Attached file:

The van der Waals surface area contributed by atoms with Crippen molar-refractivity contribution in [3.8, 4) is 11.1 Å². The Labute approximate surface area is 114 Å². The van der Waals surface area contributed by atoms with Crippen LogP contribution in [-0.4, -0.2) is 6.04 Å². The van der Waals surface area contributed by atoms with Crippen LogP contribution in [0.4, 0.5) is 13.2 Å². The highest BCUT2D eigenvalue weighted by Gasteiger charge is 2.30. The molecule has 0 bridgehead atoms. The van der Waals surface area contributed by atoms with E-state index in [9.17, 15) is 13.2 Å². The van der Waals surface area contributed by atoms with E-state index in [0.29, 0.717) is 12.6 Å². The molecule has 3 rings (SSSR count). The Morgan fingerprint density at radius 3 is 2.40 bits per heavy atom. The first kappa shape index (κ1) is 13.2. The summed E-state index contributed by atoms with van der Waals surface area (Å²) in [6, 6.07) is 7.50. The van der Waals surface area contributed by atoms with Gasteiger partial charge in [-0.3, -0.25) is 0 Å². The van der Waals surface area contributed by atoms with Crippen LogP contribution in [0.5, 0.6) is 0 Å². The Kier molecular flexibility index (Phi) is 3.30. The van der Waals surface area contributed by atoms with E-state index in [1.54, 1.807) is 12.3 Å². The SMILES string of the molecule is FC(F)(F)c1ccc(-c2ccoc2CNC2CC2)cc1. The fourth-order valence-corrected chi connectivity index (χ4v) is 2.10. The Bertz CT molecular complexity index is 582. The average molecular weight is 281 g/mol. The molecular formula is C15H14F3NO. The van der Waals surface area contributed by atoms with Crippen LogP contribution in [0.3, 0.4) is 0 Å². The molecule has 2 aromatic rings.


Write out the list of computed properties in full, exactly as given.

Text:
The van der Waals surface area contributed by atoms with Crippen molar-refractivity contribution in [3.8, 4) is 11.1 Å². The Labute approximate surface area is 114 Å². The van der Waals surface area contributed by atoms with Crippen LogP contribution in [-0.4, -0.2) is 6.04 Å². The van der Waals surface area contributed by atoms with Crippen LogP contribution in [0.4, 0.5) is 13.2 Å². The highest BCUT2D eigenvalue weighted by Gasteiger charge is 2.30. The molecule has 0 bridgehead atoms. The van der Waals surface area contributed by atoms with E-state index in [9.17, 15) is 13.2 Å². The van der Waals surface area contributed by atoms with E-state index in [0.29, 0.717) is 12.6 Å². The molecule has 3 rings (SSSR count). The Morgan fingerprint density at radius 3 is 2.40 bits per heavy atom. The first kappa shape index (κ1) is 13.2. The summed E-state index contributed by atoms with van der Waals surface area (Å²) in [6, 6.07) is 7.50. The van der Waals surface area contributed by atoms with Gasteiger partial charge in [-0.3, -0.25) is 0 Å². The van der Waals surface area contributed by atoms with Crippen LogP contribution in [0.5, 0.6) is 0 Å². The Kier molecular flexibility index (Phi) is 3.30. The van der Waals surface area contributed by atoms with E-state index in [1.54, 1.807) is 12.3 Å². The SMILES string of the molecule is FC(F)(F)c1ccc(-c2ccoc2CNC2CC2)cc1. The fourth-order valence-corrected chi connectivity index (χ4v) is 2.10. The Bertz CT molecular complexity index is 582. The average molecular weight is 281 g/mol. The molecular formula is C15H14F3NO. The van der Waals surface area contributed by atoms with Crippen LogP contribution in [0.3, 0.4) is 0 Å². The molecule has 2 aromatic rings.